We have too much carbon dioxide: This simple truth has puzzled countless researchers around the world. It is not just about reducing emissions, the second adjusting screw, consumption, is also being worked hard. Austrian researchers have now discovered a bacterium that helps to make protein-rich biomass from CO2. The end product can be used as animal feed and as raw material for the production of bioplastics. Maybe people will be able to feed on it in the near future.
Cupriavidus necator uses CO2 as a carbon source
The Graz start-up Econutri emerged from a collaboration between TU Graz and the Austrian Center for Industrial Biotechnology (acib). On Wednesday, it received the Styria 2022 innovation journey in the “Sustainability: R&D Institutions” category. These are so-called carbon utilization technologies, ie processes that separate and use carbon dioxide. Econutri bases his research on chemolithotrophic organisms, more specifically on the bacterium Cupriavidus necator, which uses CO2 as a carbon source. However, this requires a lot of energy from hydrogen.
Protein can replace soy and fish meal
The scientists assume that hydrogen, which is still expensive at the moment, will become cheaper in the future because it will be available in larger quantities. As soon as enough green surplus electricity is available, large-scale hydrogen production can start and the bacterial colonies are ready. All in all, apart from the hydrogen consumption, the process requires little energy. The organisms hardly need any nutrients, are mainly satisfied with their CO2 and reproduce themselves. In their biomass they store up to 80 percent high-quality proteins in an environmentally friendly way, which can soon replace soy and fishmeal for livestock. This in turn saves agricultural and grazing land – and protects nature.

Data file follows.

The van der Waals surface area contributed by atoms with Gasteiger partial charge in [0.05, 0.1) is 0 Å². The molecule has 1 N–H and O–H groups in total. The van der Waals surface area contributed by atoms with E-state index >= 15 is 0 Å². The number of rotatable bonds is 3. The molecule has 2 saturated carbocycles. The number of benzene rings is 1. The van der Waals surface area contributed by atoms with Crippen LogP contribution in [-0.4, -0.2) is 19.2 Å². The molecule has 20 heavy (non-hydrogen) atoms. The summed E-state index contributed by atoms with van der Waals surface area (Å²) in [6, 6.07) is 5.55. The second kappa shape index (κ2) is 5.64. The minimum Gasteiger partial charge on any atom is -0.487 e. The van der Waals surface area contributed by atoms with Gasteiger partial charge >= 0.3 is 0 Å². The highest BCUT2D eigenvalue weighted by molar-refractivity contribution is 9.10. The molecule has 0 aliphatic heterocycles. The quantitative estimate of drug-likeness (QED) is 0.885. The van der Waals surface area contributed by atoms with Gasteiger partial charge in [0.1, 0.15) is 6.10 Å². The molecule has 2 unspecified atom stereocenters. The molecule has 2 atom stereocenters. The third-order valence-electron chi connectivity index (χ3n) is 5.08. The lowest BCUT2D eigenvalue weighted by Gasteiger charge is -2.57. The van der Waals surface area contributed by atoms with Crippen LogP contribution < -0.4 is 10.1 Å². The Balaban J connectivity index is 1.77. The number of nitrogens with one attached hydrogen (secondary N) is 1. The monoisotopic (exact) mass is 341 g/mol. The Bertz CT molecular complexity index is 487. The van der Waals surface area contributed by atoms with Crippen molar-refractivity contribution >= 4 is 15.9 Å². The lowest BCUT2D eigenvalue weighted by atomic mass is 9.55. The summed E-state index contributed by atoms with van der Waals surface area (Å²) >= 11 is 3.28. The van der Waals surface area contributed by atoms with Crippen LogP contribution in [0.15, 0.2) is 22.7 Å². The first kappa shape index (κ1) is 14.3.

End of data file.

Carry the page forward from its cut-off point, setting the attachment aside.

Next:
The system is already working on a lab scale and the next step is to create a 300 liter system for further research. For example, the scientists want to connect large industrial installations to cement factories in order to use the CO2 released there directly. Instead of ending up in our atmosphere, it becomes food, bioplastic or even ends up on our plates.